Obesity Obesity



Obesity is a disease that results from an energy imbalance where anindividual consumes more calories than is required by their bodies.It remains to be a significant health problem causing public healthissue with it contributing to many deaths across the United States(Ogden, Carroll, Kit &amp Flegal, 2014). Obesity is caused bygenetics, but the environment plays a significant role in increasingchances of development of the condition. Obesity is a heritabledisease. Genome-wide studies have depicted an association betweenobesity and genetics. Notably, nine loci have been determined to beinvolved in hereditary obesity that is monogenic while fifty-eighthave been shown to play a role in polygenic obesity. However, thescientists identify that many genes involved in obesity are yet to benamed (Ogden, Carroll, Kit &amp Flegal, 2014). The environment playsa role when it comes to the development of the condition. Individualshaving the predisposing genes have a high chance of developingobesity. The chances of development of the disease are high on thekind of lifestyle they are leading. For example, the environment thatsuch individuals live in may be characterized by a poor eating habit(Ogden, Carroll, Kit &amp Flegal, 2014). Persons likely to sufferfrom the same end up ingesting foods that are rich in the low-densitylipoproteins. The individuals fail to exercise enough to facilitatethe usage of the excess fats in the body. In such a case, theenvironment plays a vital aspect when it comes to the progression ofobesity (Maher et al., 2013).

Manifestations and Prognosis of obesity

Obesity manifests through an increase in the overall body mass index(BMI). The normal BMI of a healthy individual ranges from 18-24kg/m2. (Flegal, Carroll, Kit &amp Ogden, 2012).However, for patients who are suffering from obesity, the BMIis often greater than 30 kg/m2. . The patients dopresent with hypoxemia while another percentage of the patients willpresent with obstructive sleep apnea. Patients suffering from obesitytend to present with other predisposing conditions such as type 2diabetes mellitus because of the disruption of cellular metabolismresulting in insulin resistance. Obese persons do have an excess ofadipocytes resulting in the secretion of excess cytokines that leadto the vascular dysfunction especially hypertension and dyslipidemia(Flegal, Carroll, Kit &amp Ogden, 2012). The conditions do manifestas hypercholesterolemia and triglyceridemia. Eventually, the patientsend up suffering from atherosclerosis coupled with insulin resistancethat results in metabolic syndrome. The pathophysiology of obesityemanates from the fact that the excess free fatty acids lead tolipotoxicity causing oxidative stress to the endoplasmic reticulumand the mitochondria. Such accounts for the pathophysiology ofobesity.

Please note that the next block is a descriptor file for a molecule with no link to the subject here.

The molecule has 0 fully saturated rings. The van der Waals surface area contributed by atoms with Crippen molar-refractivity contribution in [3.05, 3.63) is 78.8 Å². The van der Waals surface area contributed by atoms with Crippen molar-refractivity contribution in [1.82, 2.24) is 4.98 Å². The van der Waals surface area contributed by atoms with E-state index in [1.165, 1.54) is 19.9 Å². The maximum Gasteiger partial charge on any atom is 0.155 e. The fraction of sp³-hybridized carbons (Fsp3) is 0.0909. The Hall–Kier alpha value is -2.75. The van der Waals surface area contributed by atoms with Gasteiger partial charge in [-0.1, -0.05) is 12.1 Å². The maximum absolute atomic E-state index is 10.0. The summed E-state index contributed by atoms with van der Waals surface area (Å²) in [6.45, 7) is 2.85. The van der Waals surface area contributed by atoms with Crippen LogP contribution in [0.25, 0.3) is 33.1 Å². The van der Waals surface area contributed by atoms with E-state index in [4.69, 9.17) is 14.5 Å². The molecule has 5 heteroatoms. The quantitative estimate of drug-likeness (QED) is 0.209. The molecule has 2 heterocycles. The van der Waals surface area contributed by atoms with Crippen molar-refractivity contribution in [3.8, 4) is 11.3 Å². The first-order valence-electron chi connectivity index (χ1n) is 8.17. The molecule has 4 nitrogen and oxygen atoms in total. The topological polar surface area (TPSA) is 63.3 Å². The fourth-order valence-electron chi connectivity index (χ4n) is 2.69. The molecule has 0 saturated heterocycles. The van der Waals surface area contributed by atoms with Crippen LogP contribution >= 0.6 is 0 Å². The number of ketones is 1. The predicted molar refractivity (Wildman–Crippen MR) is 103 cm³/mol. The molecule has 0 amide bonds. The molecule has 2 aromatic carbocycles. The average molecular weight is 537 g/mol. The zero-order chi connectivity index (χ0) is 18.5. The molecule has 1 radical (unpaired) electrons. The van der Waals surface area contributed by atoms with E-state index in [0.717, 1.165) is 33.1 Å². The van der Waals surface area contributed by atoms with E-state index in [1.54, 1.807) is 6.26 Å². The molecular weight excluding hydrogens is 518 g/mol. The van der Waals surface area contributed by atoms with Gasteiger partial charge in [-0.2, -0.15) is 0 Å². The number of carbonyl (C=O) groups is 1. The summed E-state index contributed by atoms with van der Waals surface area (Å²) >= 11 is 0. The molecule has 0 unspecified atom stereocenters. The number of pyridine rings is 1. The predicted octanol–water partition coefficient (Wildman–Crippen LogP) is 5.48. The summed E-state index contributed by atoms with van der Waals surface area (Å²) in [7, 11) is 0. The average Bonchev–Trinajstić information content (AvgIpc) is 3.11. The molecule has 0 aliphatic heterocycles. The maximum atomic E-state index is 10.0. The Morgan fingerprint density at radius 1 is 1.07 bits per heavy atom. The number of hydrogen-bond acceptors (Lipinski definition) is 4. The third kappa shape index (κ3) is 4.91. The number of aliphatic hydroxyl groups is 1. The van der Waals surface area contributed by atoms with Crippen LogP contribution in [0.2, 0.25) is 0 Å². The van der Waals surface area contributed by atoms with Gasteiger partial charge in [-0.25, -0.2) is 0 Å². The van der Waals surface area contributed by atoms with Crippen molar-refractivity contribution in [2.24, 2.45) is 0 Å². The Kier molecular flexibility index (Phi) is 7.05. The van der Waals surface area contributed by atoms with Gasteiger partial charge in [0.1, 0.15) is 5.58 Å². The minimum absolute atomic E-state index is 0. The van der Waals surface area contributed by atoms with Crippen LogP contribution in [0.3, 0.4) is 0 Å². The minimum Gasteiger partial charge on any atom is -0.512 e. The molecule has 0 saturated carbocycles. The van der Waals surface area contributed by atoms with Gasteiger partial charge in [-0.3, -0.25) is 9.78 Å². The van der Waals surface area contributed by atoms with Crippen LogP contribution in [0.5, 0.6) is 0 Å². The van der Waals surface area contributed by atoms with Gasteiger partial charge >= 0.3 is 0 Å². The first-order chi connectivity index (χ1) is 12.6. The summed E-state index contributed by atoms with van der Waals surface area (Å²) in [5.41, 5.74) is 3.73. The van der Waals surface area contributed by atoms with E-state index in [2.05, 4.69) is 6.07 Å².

Risk outcome of obesity

People suffering from obesity have a likelihood of developing anotherdisease. The first is a stroke. Obesity leads to the buildup of fattyplaques in the arteries. An excess of the plaques may result inrupture of the arteries (Maher et al., 2013). If the same occurs inthe arteries supplying blood to the brain happens, it could lead to astroke. Such can affect the supply of oxygen to the brain.